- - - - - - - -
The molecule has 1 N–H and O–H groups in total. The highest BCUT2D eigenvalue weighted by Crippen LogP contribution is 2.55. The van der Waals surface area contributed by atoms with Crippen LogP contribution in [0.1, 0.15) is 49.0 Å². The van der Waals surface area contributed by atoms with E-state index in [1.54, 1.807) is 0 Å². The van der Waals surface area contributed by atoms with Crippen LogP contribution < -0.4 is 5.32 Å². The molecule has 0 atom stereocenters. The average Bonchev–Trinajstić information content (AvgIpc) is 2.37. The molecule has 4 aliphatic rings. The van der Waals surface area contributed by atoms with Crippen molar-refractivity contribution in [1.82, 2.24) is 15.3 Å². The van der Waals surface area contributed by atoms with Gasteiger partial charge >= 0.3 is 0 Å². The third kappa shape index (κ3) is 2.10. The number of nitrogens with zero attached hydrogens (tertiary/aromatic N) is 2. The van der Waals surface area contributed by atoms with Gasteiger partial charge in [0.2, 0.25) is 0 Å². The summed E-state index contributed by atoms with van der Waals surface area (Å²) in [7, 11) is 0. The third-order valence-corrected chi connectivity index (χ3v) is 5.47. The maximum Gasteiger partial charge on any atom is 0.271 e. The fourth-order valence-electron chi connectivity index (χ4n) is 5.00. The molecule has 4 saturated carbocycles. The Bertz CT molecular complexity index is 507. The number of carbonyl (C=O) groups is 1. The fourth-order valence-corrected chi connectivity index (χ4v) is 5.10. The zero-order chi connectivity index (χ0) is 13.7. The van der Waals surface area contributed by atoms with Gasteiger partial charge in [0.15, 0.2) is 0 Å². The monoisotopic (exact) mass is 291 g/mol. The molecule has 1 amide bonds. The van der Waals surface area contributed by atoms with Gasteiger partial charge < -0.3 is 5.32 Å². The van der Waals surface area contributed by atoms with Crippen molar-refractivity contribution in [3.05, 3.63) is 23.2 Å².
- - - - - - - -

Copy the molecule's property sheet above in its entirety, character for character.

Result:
The molecule has 1 N–H and O–H groups in total. The highest BCUT2D eigenvalue weighted by Crippen LogP contribution is 2.55. The van der Waals surface area contributed by atoms with Crippen LogP contribution in [0.1, 0.15) is 49.0 Å². The van der Waals surface area contributed by atoms with E-state index in [1.54, 1.807) is 0 Å². The van der Waals surface area contributed by atoms with Crippen LogP contribution < -0.4 is 5.32 Å². The molecule has 0 atom stereocenters. The average Bonchev–Trinajstić information content (AvgIpc) is 2.37. The molecule has 4 aliphatic rings. The van der Waals surface area contributed by atoms with Crippen molar-refractivity contribution in [1.82, 2.24) is 15.3 Å². The van der Waals surface area contributed by atoms with Gasteiger partial charge >= 0.3 is 0 Å². The third kappa shape index (κ3) is 2.10. The number of nitrogens with zero attached hydrogens (tertiary/aromatic N) is 2. The van der Waals surface area contributed by atoms with Gasteiger partial charge in [0.2, 0.25) is 0 Å². The summed E-state index contributed by atoms with van der Waals surface area (Å²) in [7, 11) is 0. The third-order valence-corrected chi connectivity index (χ3v) is 5.47. The maximum Gasteiger partial charge on any atom is 0.271 e. The fourth-order valence-electron chi connectivity index (χ4n) is 5.00. The molecule has 4 saturated carbocycles. The Bertz CT molecular complexity index is 507. The number of carbonyl (C=O) groups is 1. The fourth-order valence-corrected chi connectivity index (χ4v) is 5.10. The zero-order chi connectivity index (χ0) is 13.7. The van der Waals surface area contributed by atoms with Gasteiger partial charge in [0.15, 0.2) is 0 Å². The monoisotopic (exact) mass is 291 g/mol. The molecule has 1 amide bonds. The van der Waals surface area contributed by atoms with Gasteiger partial charge < -0.3 is 5.32 Å². The van der Waals surface area contributed by atoms with Crippen molar-refractivity contribution in [3.05, 3.63) is 23.2 Å².